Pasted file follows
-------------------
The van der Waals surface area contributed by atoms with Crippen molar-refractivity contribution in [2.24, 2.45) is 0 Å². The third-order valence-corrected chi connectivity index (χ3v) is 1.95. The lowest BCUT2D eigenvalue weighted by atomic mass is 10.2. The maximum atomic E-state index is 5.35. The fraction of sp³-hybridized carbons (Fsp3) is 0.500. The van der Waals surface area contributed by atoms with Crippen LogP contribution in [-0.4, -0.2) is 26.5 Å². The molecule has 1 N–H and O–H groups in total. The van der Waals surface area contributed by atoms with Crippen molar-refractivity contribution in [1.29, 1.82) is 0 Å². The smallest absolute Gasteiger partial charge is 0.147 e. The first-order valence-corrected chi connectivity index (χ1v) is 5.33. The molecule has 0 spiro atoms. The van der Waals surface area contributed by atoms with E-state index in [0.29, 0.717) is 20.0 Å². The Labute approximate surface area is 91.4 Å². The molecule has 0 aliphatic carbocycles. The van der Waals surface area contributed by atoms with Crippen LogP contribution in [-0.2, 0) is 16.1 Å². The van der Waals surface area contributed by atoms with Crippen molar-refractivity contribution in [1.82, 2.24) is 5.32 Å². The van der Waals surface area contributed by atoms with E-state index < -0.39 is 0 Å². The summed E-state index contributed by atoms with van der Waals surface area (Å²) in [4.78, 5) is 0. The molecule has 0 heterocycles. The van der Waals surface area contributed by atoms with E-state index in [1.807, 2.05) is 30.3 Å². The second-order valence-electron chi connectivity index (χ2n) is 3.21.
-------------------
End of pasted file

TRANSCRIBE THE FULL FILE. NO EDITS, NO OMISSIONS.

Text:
The van der Waals surface area contributed by atoms with Crippen molar-refractivity contribution in [2.24, 2.45) is 0 Å². The third-order valence-corrected chi connectivity index (χ3v) is 1.95. The lowest BCUT2D eigenvalue weighted by atomic mass is 10.2. The maximum atomic E-state index is 5.35. The fraction of sp³-hybridized carbons (Fsp3) is 0.500. The van der Waals surface area contributed by atoms with Crippen LogP contribution in [-0.4, -0.2) is 26.5 Å². The molecule has 1 N–H and O–H groups in total. The van der Waals surface area contributed by atoms with Crippen molar-refractivity contribution in [1.29, 1.82) is 0 Å². The smallest absolute Gasteiger partial charge is 0.147 e. The first-order valence-corrected chi connectivity index (χ1v) is 5.33. The molecule has 0 spiro atoms. The van der Waals surface area contributed by atoms with E-state index in [0.29, 0.717) is 20.0 Å². The Labute approximate surface area is 91.4 Å². The molecule has 0 aliphatic carbocycles. The van der Waals surface area contributed by atoms with Crippen LogP contribution in [-0.2, 0) is 16.1 Å². The van der Waals surface area contributed by atoms with Crippen molar-refractivity contribution in [1.82, 2.24) is 5.32 Å². The van der Waals surface area contributed by atoms with E-state index < -0.39 is 0 Å². The summed E-state index contributed by atoms with van der Waals surface area (Å²) in [4.78, 5) is 0. The molecule has 0 heterocycles. The van der Waals surface area contributed by atoms with E-state index in [1.807, 2.05) is 30.3 Å². The second-order valence-electron chi connectivity index (χ2n) is 3.21.